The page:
As the Apache people have sought to protect and preserve the Oak Flat area in Arizona from a potential copper mine, they have drawn support from other Native American tribes, conservation organizations like the Sierra Club and Center for Biological Diversity, progressive faith groups, and politicians, including U.S. Sens. Bernie Sanders and Elizabeth Warren.
Recently, their struggle has also attracted the attention of conservative religious liberty scholars.
In the past three months, more than a dozen experts on religious freedom, including prominent Catholic scholars like Helen Alvaré, Robert George and Richard Garnett, have joined several amicus briefs supporting the Apache's legal case.
And in February, the Becket Fund for Religious Liberty became counsel in a federal appeal for the Apache Stronghold, the nonprofit community organization working to defend Chi'chil Biłdagoteel, the Apache name for Oak Flat, and other sites considered sacred by the Apache people and other Native Americans.
The case is one of a growing number in which Native American and Alaskan tribes assert that extractive and construction projects on land they view as sacred amount to violations of religious freedom.
The struggle over Oak Flat began in 2014, when Arizona legislators, including Sens. John McCain and Jeff Flake, attached a land-swap rider to the annual National Defense Authorization Act that approved the transfer of 2,400 acres in the Tonto National Forest, which includes Oak Flat, to Resolution Copper, an Australian mining company.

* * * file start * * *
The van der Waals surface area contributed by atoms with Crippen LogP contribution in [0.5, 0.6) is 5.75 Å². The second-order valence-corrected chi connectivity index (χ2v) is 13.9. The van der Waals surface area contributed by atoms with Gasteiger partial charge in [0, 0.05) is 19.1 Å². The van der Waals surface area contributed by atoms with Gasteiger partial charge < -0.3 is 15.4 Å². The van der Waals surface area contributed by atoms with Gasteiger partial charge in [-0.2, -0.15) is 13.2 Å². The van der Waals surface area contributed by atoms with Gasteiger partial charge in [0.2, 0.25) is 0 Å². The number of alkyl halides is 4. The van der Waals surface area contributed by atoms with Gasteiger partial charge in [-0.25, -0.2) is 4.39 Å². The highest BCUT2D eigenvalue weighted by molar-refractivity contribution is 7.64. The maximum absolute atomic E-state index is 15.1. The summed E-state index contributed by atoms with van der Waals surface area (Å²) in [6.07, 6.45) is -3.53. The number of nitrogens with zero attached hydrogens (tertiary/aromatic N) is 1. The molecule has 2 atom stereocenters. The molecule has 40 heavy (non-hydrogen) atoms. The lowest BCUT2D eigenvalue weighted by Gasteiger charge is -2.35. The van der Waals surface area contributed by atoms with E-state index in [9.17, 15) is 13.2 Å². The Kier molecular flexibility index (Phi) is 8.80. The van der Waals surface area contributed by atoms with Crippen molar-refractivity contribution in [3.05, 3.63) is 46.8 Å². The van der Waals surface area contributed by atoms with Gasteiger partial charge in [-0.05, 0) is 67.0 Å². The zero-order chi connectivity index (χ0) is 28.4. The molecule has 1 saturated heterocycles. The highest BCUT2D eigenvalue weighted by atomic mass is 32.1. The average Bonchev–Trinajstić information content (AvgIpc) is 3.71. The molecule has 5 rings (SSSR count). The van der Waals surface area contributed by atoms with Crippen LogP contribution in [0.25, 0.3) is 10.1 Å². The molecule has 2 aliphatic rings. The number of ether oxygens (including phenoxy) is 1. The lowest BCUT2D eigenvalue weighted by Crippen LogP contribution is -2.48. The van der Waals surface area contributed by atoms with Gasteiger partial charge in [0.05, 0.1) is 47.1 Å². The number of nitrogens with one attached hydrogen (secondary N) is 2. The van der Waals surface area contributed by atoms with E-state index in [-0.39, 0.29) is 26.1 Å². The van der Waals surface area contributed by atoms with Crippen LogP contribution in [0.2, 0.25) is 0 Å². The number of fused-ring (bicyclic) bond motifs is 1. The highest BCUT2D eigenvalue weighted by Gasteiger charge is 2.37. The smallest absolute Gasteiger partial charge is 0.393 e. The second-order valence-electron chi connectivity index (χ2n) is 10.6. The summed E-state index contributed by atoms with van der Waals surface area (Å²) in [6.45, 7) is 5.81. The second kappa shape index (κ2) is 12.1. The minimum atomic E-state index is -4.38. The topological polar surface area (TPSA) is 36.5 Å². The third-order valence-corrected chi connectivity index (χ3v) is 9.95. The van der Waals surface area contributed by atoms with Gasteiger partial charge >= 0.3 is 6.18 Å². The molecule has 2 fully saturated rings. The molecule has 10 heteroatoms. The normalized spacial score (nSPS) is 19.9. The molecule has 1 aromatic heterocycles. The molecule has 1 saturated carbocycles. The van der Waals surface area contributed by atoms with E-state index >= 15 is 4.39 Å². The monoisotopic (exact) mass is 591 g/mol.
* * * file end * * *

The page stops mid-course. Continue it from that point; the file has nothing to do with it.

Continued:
The San Carlos Apache Tribe and its backers say the copper mine will create a 2-mile-long, 1,000-foot-deep crater that will destroy Oak Flat and make it impossible for tribal members to pray and conduct ceremonial rituals on the land.
Joining the case
Legal action picked up earlier this year, after the outgoing Trump administration fast-tracked the federally required environmental impact statement. That document, published in January, triggered the clock on the 60-day period to complete the transfer.
On March 1, days before the transfer was set to finalize, the Biden administration withdrew the environmental impact statement, a move that postponed the transfer for months, but did little to alleviate the Apache's fears that it will ultimately occur.
Apache Stronghold leader Wendsler Nosie Sr., a former San Carlos Apache tribal chairman, at the Oak Flat Campground Feb. 23, 2020 (Newscom/Reuters/Stephanie Keith)
"They are just attempting a temporary strategic retreat. They still intend to try and give away our sacred land," Apache Stronghold leader Wendsler Nosie Sr., a former San Carlos Apache tribal chairman, said at the time.
Several ongoing lawsuits have attempted to cancel the land exchange. The next court filings are expected in mid-May.
Becket, which joined the case at the request of Apache Stronghold, argues that the Apache people and their access to Oak Flat are protected under the Religious Freedom Restoration Act, or RFRA, the 1993 law that prohibits the federal government from imposing a substantial burden on the practice of religion guaranteed under the First Amendment.